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Voters arrive at a Toronto polling station to cast their ballot in the federal election on May 02, 2011. (Fernando Morales/The Globe and Mail)
Voters arrive at a Toronto polling station to cast their ballot in the federal election on May 02, 2011. (Fernando Morales/The Globe and Mail)

City council backs electoral reform Add to ...

Toronto city council has voted in favour of electoral reform and will ask the province to amend legislation so it can use ranked choice balloting in municipal elections and allow permanent residents to vote.

Council debated the issue for several hours Tuesday before voting in favour of the changes.

Councillors also voted to form a working group to implement Internet voting for people with disabilities in time for the 2014 municipal election, and to monitor developments in Internet voting to determine if it should be adopted city-wide in 2018.

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Toronto elections currently operate under the first-past-the-post system, just as is done in every other jurisdiction in Canada. Simply put, whoever gets the most votes wins.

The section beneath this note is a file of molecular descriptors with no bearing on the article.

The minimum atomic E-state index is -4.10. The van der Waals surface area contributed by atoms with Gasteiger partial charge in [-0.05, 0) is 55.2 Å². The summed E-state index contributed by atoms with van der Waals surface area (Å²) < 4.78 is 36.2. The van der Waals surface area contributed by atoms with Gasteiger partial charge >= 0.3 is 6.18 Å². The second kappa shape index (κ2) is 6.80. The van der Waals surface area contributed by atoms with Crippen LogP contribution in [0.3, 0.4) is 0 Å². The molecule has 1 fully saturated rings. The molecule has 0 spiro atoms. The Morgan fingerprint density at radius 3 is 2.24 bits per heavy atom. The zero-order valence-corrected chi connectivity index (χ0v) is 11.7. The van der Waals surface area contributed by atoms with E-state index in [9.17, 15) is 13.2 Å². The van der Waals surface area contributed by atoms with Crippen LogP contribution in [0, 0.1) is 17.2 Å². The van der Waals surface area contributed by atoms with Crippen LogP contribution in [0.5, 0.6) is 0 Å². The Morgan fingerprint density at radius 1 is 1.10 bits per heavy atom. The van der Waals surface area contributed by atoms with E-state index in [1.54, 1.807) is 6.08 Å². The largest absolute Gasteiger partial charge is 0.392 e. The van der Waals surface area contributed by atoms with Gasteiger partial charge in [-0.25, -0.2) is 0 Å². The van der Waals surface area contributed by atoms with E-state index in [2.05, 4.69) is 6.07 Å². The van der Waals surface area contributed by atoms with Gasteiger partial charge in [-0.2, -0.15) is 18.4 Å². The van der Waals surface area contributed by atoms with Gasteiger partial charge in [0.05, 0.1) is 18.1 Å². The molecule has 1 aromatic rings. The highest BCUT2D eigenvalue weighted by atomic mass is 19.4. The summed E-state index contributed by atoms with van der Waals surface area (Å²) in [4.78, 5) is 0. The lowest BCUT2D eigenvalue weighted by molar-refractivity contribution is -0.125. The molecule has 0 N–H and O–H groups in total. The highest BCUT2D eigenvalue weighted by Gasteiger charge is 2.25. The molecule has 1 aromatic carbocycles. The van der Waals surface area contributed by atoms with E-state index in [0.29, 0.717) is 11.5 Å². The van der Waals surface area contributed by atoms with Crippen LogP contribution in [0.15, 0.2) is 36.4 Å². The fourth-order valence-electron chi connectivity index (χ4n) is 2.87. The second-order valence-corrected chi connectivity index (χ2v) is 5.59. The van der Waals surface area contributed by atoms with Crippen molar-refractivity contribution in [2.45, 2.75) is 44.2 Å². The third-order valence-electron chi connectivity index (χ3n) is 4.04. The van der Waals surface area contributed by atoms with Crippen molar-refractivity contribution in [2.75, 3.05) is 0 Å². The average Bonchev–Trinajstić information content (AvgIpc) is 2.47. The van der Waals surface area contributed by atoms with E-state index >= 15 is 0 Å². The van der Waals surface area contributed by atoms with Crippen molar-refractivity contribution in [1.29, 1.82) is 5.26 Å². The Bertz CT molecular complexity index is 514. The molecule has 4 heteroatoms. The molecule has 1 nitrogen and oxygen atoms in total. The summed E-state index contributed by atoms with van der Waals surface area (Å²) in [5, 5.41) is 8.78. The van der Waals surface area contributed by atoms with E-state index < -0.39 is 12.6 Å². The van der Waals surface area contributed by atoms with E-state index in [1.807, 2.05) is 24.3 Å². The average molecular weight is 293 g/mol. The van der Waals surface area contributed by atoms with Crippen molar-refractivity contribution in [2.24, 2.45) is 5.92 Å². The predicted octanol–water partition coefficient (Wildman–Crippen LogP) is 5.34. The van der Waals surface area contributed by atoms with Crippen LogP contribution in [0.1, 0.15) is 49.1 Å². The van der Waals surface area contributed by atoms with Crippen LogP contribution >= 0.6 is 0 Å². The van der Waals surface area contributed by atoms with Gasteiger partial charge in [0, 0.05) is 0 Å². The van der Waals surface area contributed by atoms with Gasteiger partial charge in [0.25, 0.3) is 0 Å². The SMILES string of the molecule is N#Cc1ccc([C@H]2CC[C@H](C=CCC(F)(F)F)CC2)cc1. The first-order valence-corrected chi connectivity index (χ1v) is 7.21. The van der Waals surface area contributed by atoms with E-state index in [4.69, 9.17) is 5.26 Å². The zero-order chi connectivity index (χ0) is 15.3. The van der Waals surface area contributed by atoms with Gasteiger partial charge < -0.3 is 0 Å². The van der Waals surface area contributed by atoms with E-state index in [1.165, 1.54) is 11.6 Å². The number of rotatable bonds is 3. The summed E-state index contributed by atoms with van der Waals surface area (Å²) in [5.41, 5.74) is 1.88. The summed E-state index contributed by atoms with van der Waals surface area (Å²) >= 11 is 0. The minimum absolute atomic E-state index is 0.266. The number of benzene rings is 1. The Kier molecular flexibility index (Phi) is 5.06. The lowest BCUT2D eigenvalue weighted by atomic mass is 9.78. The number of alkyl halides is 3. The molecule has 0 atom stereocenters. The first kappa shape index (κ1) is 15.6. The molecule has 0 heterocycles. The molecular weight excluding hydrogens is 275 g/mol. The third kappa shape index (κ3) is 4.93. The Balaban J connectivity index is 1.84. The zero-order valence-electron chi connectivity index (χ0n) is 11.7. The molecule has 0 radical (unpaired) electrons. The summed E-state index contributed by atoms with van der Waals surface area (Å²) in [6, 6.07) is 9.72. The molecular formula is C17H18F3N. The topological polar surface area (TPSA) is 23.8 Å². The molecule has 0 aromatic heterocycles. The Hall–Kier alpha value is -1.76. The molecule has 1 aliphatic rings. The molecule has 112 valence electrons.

Under ranked choice balloting a candidate would have to earn a majority of the vote. If none of the candidates had more than 50 per cent after the first count, a series of run-off elections would be held.

Dave Meslin, a civic activist with the Ranked Ballot Initiative of Toronto, said he was “thrilled” with Tuesday’s result.

“We’re really excited to see the city of Toronto taking a step forward toward fair and friendly elections,” he said.

Desmond Cole, the former project co-ordinator of I Vote Toronto, a campaign to extend the vote to permanent residents, said he was “relieved.”

“The fear that I think a lot of councillors expressed on the floor today stems from the fact that we have problems with status in this country. We have tiers of status and we have to fix that,” he said.

Mayor Rob Ford was among those to oppose the reforms and he said after that he thinks council wasted its time because the province won’t act on the requests.

Both Mr. Meslin and Mr. Cole said they expect the province to acknowledge council’s wish. Councillor Joe Mihevc agreed.

“This particular premier has always said she will listen to the voice of the city as expressed in council. Council has expressed its will and I think, frankly, it would be appropriate for her to listen to that advice,” Mr. Mihevc said.

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